That after independence, Captain Lakshmi continued to serve the poor and then went on to become Comrade Lakshmi and one of the founders of the AIDWA was also greeted with great cheering and applause!
Similar scenes were witnessed at Baddowal Plaza where we were welcomed by AIDWA leader, Dimple. The meeting attended by more than 2000 people, more than half women, was conducted by a young woman activist, Ramon, who has been part of the movement for months.
The meeting in Kaithal where the venue was shifted at the last minute saw the participation of more than 600 women – a tribute to the tireless efforts of Ramkali, AIDWA state secretariat member, and district AIDWA leader, Savitri.
The huge and active participation of rural women in every aspect of the farmers’ movement – at the various ‘borders’ and the liberated toll plazas, in organising support for the movement in thousands of villages, in looking after homes and farmers while male members of the family are away for weeks at a time – has not only been contributing to the strength and staying power of this historical movement but has started changing the consciousness and the status of the women themselves. Members of an extremely patriarchal society where their labour has been invisibilised like their own identity, they have now occupied an important public space in full public view.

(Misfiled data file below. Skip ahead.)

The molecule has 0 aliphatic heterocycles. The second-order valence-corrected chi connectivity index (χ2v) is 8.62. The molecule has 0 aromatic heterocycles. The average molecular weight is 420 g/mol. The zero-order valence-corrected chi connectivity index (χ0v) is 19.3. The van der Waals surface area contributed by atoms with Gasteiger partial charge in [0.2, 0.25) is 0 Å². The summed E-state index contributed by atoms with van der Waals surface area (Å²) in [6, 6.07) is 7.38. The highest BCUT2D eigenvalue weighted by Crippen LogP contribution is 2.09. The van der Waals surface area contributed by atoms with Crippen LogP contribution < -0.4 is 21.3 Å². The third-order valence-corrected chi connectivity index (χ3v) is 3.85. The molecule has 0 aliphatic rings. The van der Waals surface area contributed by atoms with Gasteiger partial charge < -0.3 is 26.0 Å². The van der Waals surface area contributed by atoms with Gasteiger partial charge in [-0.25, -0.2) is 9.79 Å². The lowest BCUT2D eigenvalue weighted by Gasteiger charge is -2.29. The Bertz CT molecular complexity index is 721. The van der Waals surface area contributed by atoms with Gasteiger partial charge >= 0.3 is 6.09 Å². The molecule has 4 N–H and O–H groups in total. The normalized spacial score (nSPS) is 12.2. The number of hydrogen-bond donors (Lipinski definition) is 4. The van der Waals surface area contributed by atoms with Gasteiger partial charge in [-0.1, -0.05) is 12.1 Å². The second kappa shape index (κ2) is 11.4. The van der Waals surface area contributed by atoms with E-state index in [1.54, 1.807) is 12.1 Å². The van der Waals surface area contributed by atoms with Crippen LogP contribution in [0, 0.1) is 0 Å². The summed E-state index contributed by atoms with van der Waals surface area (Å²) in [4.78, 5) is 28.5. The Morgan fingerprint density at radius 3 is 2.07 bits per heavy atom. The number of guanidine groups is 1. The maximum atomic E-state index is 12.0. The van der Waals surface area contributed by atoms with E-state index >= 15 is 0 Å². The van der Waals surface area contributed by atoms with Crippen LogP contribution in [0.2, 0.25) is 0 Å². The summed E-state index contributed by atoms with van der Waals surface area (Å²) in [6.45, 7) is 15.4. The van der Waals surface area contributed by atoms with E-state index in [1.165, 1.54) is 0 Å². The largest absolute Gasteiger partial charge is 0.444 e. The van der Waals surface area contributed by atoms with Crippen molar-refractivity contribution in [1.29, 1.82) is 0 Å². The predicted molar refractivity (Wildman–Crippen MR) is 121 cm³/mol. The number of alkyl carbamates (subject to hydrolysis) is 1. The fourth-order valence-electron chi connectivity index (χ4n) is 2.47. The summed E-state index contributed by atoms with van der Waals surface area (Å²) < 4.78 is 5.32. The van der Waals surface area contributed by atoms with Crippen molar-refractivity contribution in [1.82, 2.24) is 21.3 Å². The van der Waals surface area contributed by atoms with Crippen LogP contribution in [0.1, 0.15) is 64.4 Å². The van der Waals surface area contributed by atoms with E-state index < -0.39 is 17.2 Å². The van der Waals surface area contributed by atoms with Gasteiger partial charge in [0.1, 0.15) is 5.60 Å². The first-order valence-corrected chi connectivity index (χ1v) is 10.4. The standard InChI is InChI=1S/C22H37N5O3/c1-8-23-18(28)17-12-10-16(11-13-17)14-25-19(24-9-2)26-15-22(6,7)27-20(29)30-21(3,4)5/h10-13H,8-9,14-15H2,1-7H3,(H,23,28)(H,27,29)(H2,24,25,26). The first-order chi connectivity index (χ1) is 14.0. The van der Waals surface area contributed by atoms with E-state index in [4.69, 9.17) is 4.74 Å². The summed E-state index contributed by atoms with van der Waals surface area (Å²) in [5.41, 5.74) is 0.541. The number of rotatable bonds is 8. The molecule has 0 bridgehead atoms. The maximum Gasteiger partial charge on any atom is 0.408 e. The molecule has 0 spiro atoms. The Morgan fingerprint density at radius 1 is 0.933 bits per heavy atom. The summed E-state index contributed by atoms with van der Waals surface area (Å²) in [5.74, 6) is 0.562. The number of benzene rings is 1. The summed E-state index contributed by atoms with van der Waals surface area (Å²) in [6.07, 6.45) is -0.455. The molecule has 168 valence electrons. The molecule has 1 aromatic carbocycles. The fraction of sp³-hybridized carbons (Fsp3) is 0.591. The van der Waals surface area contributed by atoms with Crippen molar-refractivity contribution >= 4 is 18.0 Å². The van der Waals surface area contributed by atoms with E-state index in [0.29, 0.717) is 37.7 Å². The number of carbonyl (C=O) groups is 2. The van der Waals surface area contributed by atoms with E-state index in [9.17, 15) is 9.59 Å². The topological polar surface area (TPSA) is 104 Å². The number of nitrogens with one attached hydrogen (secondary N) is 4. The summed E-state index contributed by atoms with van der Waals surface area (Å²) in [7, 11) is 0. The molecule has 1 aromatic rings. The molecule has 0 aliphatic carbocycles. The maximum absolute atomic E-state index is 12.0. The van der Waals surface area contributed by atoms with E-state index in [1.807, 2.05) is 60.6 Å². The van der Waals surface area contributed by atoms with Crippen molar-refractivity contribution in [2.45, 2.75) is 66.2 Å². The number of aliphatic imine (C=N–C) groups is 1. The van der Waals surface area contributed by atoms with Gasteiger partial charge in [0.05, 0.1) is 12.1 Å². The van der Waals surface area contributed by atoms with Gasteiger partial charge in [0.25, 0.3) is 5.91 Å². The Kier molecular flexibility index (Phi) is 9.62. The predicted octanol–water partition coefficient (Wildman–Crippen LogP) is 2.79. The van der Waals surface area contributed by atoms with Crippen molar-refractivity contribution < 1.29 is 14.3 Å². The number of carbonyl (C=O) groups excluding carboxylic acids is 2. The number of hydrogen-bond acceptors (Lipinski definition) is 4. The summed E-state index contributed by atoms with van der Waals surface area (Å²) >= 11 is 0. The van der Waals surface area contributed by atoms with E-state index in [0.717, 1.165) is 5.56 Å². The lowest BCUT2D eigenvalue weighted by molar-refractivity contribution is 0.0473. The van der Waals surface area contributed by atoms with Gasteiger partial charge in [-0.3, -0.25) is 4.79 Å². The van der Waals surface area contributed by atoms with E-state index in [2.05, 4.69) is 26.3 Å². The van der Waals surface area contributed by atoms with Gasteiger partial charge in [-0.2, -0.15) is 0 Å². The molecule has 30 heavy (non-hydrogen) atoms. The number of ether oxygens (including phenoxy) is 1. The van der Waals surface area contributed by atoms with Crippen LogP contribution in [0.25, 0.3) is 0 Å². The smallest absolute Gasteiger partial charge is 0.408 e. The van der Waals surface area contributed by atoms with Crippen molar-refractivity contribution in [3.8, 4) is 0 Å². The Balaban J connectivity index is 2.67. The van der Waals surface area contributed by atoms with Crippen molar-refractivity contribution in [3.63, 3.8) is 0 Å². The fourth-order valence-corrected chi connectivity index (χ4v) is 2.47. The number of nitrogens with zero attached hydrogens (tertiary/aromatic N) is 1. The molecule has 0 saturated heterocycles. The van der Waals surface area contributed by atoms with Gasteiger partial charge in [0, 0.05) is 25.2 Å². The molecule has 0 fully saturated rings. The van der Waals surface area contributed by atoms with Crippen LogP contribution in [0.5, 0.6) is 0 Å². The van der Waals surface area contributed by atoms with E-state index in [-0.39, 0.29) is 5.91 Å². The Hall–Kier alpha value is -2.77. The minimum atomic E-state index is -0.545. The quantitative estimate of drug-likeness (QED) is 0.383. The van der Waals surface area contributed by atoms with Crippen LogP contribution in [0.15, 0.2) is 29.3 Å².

This has been recognised by the movement itself. Women have been speakers and have conducted meetings at all the borders; they were seen driving tractors in large numbers in January; Complaints committees have been instituted at all four borders and, on July 26 the ‘farmers parliament’ at Jantar Mantar was converted into the ‘women farmers’ parliament’ for a day.
What a day!
Altogether 200 women participants congregated at the Singhu Border and left in buses for the venue. In our bus was Ramesh whose husband, Satish Kumar, died at the Singhu border on February 3. Her strength and commitment are inspiring. She shouted slogans throughout the journey and reiterated her determination to sit at the Singhu border until victory was declared.
The women participants in the parliament belonged to all the various organisations in the movement. They ranged from poor women farmers, to those belonging to better-off farmer families and included a sprinkling of educated professionals. What united them was their commitment to the struggle and preservation of unity in its ranks.
The parliament session was divided into three, each with a speaker, two deputy speakers and two sessions also saw the presence of an agricultural minister! Annie Raja (NFIW), Medha Patkar (NAPM) and myself (representing AIKS) were the three speakers and AIDWA leader, Jagmati who represented Tikri Border was one of the deputy speakers.